Mike wanted to try out a technique that he read about – brewing a lager at room temperatures with a dry yeast strain. He prepped his recipe, got his ingredients, and brewed as normal. When it came to fermenting, he chilled his wort to ale temperatures and pitched his yeast just like the packet said.
That’s great and all, but how did the beer taste? Watch this video and we see if this technique really works as an alternative to the standard lager brewing practices.
The Power of Fermentis Saflager W-34/70
With just one packet of dry Fermentis Saflager W-34/70 yeast, Mike started his fermentation process by sprinkling its contents on top of the wort that was sitting at room temperature. The fermentation went wild for four days and stayed in his basement at 70-75 degrees Fahrenheit for a total of two weeks. After that period of time, he moved the primary fermentor to his fridge where it cold crashed for six weeks.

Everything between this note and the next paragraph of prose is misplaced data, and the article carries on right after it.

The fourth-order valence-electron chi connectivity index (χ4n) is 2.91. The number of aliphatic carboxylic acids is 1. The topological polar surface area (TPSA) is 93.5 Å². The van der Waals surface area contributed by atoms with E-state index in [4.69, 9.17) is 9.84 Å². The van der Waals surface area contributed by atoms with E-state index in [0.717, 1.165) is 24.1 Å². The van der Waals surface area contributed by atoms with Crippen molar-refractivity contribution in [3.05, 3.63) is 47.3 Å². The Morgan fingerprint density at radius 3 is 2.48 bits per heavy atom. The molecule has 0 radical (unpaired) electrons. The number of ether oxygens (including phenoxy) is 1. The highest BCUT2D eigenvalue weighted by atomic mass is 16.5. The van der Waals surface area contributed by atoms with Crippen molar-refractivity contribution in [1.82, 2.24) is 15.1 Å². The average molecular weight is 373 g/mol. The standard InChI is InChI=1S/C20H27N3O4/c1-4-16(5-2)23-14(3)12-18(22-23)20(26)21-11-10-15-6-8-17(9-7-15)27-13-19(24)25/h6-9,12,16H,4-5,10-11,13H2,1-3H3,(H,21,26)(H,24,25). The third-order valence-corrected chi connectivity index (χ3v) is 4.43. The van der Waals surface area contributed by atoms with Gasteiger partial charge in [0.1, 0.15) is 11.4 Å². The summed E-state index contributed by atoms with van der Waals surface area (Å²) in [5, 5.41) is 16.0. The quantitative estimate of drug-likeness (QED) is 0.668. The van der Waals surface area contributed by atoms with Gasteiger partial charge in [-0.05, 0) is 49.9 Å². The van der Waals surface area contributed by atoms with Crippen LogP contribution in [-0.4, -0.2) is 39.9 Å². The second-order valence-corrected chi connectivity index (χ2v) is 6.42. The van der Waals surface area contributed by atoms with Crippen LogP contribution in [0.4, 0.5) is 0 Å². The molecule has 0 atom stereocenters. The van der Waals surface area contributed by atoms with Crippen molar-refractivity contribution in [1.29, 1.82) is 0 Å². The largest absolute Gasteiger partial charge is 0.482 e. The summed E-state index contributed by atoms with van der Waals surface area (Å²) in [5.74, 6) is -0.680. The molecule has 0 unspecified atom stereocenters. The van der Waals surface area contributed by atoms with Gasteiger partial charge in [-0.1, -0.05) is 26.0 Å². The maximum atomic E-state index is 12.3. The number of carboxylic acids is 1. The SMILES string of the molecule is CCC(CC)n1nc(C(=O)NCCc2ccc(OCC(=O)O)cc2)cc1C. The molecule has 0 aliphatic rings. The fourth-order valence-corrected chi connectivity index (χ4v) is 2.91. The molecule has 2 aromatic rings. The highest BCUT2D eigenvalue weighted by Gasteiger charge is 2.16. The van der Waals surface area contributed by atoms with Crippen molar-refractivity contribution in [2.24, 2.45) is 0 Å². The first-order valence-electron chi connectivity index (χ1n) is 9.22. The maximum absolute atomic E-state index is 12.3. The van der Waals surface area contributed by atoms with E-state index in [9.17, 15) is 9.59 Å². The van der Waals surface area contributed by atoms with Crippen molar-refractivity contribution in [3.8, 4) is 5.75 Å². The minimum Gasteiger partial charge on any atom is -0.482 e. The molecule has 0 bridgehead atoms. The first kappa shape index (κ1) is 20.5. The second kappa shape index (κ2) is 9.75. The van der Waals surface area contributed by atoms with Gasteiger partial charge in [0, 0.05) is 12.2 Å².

The beer fermented clean like you would expect for a lager. The fermentation did not give off any rotten egg, sulfur odors, and with the cold crashing, the beer ended up clear.
We both think that this warm lager fermentation technique has merit. Even though what he did went against all conventional wisdom when it comes to lager brewing, Mike was successful in brewing a great tasting hometown lager.
Let us know what your experience has been with brewing lagers at ale temperatures.